Nonetheless, according to an Article by Erwin Chemerinsky, Protecting Lawyers From Their Profession – Redefining the Lawyer’s Role, a lawyer is a mere messenger who should not be vilified on account of a view he holds in a case.

“Traditionally, the attorney is viewed as an advocate for a client. The lawyer’s task is to zealously represent the client, and it is not for the attorney to decide which side is right or deserves to triumph. It is assumed that the conflict of arguments in the court will ensure that justice is done.


“This view of the lawyer’s role ignores the question of whether, and to what extent, an attorney’s personal beliefs should influence his or her professional conduct. Seldom discussed are the consequences to the attorney of arguing against his or her prior beliefs.”

In theory, attorneys are advocates for others. Many people understand that representing the person or issue does not equate with accepting or endorsing what a particular client does. In practice, however, even the most sophisticated client may have difficulty accepting representation of a known pedophile or racist hate group. It would appear therefore that the contribution of Adan Duale was intended to punish Lempaa for the views he held in the CDF case.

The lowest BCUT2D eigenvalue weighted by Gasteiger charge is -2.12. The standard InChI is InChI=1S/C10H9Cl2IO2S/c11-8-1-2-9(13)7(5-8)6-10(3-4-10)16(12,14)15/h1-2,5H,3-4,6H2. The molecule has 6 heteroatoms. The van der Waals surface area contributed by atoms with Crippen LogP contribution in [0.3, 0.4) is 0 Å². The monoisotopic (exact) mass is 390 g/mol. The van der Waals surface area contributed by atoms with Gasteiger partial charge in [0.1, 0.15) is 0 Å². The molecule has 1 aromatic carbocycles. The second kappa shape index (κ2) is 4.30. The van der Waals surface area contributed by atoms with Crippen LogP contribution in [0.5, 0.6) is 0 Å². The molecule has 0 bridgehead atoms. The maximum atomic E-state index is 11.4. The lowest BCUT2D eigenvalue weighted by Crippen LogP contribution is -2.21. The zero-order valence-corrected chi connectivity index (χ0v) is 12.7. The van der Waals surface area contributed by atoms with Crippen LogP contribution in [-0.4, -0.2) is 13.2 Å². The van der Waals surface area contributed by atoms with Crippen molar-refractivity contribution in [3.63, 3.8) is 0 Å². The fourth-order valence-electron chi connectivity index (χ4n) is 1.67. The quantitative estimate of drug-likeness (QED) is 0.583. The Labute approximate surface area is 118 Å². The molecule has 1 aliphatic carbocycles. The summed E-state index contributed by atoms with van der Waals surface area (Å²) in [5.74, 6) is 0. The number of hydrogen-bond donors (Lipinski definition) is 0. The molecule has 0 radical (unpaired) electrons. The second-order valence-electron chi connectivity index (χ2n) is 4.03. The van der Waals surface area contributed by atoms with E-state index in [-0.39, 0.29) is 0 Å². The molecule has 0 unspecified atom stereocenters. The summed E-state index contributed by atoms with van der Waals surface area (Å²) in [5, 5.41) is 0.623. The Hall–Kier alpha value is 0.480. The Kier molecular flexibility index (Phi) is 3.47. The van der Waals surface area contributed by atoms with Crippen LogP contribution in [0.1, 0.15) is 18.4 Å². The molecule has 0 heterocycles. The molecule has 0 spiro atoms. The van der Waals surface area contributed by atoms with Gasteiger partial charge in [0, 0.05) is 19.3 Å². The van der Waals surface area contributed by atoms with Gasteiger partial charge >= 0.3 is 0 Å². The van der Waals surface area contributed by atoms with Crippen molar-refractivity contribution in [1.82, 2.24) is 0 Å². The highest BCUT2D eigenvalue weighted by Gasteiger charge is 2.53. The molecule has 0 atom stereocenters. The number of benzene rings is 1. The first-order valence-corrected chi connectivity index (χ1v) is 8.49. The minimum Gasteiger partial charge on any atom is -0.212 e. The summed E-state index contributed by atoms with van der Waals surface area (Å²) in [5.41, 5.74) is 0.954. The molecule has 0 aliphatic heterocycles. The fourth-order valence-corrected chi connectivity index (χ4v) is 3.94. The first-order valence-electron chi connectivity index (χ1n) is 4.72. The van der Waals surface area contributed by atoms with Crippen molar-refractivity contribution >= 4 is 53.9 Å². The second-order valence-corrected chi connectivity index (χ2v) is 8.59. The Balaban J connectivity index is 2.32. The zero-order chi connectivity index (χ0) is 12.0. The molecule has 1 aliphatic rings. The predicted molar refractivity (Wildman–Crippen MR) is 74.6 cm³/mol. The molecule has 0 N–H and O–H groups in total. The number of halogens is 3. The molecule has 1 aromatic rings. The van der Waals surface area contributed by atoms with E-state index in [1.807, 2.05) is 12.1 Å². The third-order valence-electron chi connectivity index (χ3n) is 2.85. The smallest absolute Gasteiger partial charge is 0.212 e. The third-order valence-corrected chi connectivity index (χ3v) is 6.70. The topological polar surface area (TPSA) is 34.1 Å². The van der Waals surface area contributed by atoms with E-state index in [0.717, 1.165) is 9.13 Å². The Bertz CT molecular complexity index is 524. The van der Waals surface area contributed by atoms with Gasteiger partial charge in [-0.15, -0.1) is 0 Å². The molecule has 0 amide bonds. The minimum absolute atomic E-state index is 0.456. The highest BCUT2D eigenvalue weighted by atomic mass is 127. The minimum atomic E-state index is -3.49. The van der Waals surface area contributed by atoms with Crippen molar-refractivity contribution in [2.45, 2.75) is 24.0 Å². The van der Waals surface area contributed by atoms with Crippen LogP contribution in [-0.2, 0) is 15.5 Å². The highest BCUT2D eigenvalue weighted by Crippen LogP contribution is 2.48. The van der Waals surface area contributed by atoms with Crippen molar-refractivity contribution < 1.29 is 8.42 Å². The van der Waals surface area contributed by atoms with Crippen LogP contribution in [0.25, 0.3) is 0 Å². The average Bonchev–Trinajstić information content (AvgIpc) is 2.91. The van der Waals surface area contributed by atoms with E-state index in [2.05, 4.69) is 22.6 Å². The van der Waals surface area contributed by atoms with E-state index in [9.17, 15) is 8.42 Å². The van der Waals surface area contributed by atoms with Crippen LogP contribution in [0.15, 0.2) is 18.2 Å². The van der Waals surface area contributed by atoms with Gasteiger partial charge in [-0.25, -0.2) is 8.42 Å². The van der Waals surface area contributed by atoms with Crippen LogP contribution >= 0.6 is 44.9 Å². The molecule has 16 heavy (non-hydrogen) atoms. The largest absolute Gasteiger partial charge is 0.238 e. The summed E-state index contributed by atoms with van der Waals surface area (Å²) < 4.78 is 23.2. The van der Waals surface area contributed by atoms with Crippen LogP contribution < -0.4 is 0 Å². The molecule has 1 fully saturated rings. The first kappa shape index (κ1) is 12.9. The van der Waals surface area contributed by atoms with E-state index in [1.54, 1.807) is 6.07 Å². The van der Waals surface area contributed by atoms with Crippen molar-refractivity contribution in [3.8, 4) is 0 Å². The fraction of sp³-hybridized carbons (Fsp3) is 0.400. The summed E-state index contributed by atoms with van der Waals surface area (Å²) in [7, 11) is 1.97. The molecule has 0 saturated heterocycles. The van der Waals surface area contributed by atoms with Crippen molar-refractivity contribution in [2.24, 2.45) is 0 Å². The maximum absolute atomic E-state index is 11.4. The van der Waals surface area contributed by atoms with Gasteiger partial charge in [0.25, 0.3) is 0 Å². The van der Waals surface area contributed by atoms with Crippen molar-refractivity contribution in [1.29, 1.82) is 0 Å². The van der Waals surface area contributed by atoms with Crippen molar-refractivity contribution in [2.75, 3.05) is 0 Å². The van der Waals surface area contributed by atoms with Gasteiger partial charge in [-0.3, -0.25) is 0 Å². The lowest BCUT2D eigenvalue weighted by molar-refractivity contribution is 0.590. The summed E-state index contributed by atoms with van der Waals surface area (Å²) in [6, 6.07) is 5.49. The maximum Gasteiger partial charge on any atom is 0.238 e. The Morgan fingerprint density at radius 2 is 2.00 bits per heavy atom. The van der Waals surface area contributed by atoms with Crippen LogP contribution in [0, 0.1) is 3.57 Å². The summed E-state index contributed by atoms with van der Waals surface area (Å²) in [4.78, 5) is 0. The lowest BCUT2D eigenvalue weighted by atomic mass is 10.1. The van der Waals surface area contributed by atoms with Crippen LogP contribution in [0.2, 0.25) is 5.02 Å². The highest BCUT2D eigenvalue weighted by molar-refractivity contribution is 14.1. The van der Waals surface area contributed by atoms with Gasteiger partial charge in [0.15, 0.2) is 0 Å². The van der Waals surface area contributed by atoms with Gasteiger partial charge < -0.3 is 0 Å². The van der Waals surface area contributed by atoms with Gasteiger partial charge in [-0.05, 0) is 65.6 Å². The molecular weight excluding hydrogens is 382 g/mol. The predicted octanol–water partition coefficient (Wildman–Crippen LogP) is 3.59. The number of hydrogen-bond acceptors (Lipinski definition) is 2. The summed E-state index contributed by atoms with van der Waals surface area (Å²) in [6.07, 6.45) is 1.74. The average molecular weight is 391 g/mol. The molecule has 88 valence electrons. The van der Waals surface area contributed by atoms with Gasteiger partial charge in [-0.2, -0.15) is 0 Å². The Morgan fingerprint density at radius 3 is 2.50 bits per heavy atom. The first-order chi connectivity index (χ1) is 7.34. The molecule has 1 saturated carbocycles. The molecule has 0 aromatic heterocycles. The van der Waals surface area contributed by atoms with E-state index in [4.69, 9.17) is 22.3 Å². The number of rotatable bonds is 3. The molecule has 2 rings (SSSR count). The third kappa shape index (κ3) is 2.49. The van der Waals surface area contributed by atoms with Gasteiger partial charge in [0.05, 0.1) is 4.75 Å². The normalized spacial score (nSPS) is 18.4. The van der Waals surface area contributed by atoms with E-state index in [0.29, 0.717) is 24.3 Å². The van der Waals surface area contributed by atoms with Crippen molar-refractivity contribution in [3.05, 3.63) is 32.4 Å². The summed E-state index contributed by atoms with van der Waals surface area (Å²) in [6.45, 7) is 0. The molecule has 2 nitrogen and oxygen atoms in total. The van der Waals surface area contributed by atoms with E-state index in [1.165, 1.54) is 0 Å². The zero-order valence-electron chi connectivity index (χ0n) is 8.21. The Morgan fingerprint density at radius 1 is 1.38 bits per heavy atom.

The trend set by the National Assembly is dangerous for legal practitioners because when a lawyer accepts the task of improving an argument in favour of a point of view at variance with his own personal convictions, he becomes temporarily motivated to think up all the positive arguments he can, and at the same time, suppresses thoughts about the negative arguments.

Lawyers do their work. That work involves representing clients. Punishing a lawyer for the type of client he represents, and views he or she holds in the course of his or her duty is absurd.